This album, much like any other Ministry album, almost never happened. It’s by luck alone that Al Jourgensen didn’t die 30 times before Psalm 69 was recorded. Either from freak circumstance or drug overdose, the likelihood Al was to die on a daily basis according to his autobiography was always very high… mainly because Al always was. But even with hating Paul Barker and Chris Connelly, Al still had his wits of song writing and innovation. And he had the axe slinging speed demon Mike Scaccia. Out of all that, came nothing but classics that spoke of and to the “alternative” generation. “NWO”? Classic political rally track. “Just One Fix”? Drug anthem like Kurt Cobain could never write. “Jesus Built My Hotrod”? The platinum selling album where no one knew what the fuck the singer was talking about since Frank Zappa. Ministry are often considered the Godfather of industrial metal. And if “Mind Is A Terrible Thing To Taste” is Part 1, “Psalm 69” is Godfather Part 2.
2) Fear Factory – Demanufacture
After releasing the slightly industrial/more death metal-esq “Soul of a New Machine” and breaking a lot of Roadrunner Records band rules in the process, Fear Factory opted to go take microchip peyote and go to the cyber desert on a spiritual quest to find a world where man and machines are always a war. And though they thought they were in the desert, they were probably just hanging out in Bill Leeb’s studio. And from that out came the even more groundbreaking “Fear is the Mind Killer” Ep. The blend of death metal and techno was also, unheard of at the time. So when Fear Factory keep on that road when “Demanufacture” hit, it became the new rule book. Pulled back on the ‘death’, kept the metal, increased Burton Bell’s completely unhealthy obsession with cyborgs on a lyrical level, added more melody and oh, let’s have Rhys Fulber from Front Line Assembly orchestrate all our samples and electronics. The result? A timeless anthem drenched industrial metal album that would influence anything that came after it, including Strapping Young Lad’s “City”. This album was the Matrix before Keanu got all “woah….!” This was like watching I Robot with Will Smith being replaced with Metallica. If you’re an industrial metal band now in 2015 and aren’t praising this album as the reason you exist, slap yourself. If not for Ministry, this would be the most far reaching industrial metal influence of all time.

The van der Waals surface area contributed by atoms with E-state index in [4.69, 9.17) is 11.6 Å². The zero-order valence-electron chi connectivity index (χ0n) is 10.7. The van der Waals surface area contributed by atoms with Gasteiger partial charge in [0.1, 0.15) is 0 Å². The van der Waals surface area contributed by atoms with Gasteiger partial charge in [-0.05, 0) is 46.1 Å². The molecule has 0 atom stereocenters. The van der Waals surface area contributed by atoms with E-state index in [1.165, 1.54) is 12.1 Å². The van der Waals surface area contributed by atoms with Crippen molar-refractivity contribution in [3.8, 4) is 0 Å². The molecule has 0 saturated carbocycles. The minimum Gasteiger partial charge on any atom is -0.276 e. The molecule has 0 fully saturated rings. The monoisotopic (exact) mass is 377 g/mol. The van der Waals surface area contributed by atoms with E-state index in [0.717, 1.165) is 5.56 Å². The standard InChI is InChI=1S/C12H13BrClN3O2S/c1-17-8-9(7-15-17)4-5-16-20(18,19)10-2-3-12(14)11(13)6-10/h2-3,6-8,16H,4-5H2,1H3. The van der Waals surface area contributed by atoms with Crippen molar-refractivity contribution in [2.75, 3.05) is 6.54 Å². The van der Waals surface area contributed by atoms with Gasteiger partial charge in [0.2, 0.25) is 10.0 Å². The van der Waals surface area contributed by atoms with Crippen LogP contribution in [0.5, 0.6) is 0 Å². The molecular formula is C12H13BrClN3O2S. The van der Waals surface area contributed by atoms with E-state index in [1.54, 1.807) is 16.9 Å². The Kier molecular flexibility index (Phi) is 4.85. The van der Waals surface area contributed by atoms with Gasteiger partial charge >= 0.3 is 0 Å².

1) Strapping Young Lad – City
I’ve said repeatedly that this album changed my world.
And I’ve said repeatedly this should be the soundtrack for the Akira remake if they ever get around to making it (though here’s hoping they don’t.) Devin Townsend at age 22 managed to put more fury and rage into one album than every honey badger ever shown on the Discovery Channel could in their collective lifetime. Devin Townsend and company managed to make an album sound like a city as a living, breathing, chaotic mess. Patterned after Los Angeles and Vancouver BC, it completely works. From paranoia to anger to hatred to turmoil, he covers all negative aspects of city life in one, giant cacophony. With non-stop crashing and explosions and blips and textures sitting under a complete shitstorm of speed and thrash metal styling’s, this is the most mechanically yet organic sounding album ever made. It would take many years before the masses realized the genius of Devin Townsend, but all point back to this as one of the angriest, most vicious pieces of sound ever created. The perfect soundtrack to a futuristic world of chaos.